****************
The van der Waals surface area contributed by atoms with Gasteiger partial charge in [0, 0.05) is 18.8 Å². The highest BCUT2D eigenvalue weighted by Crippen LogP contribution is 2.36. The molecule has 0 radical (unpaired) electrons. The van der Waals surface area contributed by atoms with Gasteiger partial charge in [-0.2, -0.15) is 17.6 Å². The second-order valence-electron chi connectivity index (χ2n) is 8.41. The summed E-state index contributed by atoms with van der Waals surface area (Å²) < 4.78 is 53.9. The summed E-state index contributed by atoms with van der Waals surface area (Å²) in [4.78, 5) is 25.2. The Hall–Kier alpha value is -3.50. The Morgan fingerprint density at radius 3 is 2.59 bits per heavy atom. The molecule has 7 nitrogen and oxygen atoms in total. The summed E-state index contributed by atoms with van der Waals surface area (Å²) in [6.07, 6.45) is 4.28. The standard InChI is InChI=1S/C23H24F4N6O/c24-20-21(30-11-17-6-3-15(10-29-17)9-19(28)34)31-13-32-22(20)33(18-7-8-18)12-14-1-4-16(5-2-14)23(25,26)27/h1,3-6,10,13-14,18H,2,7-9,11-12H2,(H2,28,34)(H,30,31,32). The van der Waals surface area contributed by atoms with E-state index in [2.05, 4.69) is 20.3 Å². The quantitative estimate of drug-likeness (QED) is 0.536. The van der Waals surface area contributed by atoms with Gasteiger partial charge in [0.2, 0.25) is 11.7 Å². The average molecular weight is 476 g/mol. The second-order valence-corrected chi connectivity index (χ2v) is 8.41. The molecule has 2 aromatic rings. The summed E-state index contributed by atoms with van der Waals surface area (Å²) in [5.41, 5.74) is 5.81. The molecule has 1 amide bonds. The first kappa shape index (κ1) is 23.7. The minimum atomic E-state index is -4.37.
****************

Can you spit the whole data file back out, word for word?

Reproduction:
The van der Waals surface area contributed by atoms with Gasteiger partial charge in [0, 0.05) is 18.8 Å². The highest BCUT2D eigenvalue weighted by Crippen LogP contribution is 2.36. The molecule has 0 radical (unpaired) electrons. The van der Waals surface area contributed by atoms with Gasteiger partial charge in [-0.2, -0.15) is 17.6 Å². The second-order valence-electron chi connectivity index (χ2n) is 8.41. The summed E-state index contributed by atoms with van der Waals surface area (Å²) < 4.78 is 53.9. The summed E-state index contributed by atoms with van der Waals surface area (Å²) in [4.78, 5) is 25.2. The Hall–Kier alpha value is -3.50. The Morgan fingerprint density at radius 3 is 2.59 bits per heavy atom. The molecule has 7 nitrogen and oxygen atoms in total. The summed E-state index contributed by atoms with van der Waals surface area (Å²) in [6.07, 6.45) is 4.28. The standard InChI is InChI=1S/C23H24F4N6O/c24-20-21(30-11-17-6-3-15(10-29-17)9-19(28)34)31-13-32-22(20)33(18-7-8-18)12-14-1-4-16(5-2-14)23(25,26)27/h1,3-6,10,13-14,18H,2,7-9,11-12H2,(H2,28,34)(H,30,31,32). The van der Waals surface area contributed by atoms with E-state index in [2.05, 4.69) is 20.3 Å². The quantitative estimate of drug-likeness (QED) is 0.536. The van der Waals surface area contributed by atoms with Gasteiger partial charge in [0.2, 0.25) is 11.7 Å². The average molecular weight is 476 g/mol. The second-order valence-corrected chi connectivity index (χ2v) is 8.41. The molecule has 2 aromatic rings. The summed E-state index contributed by atoms with van der Waals surface area (Å²) in [5.41, 5.74) is 5.81. The molecule has 1 amide bonds. The first kappa shape index (κ1) is 23.7. The minimum atomic E-state index is -4.37.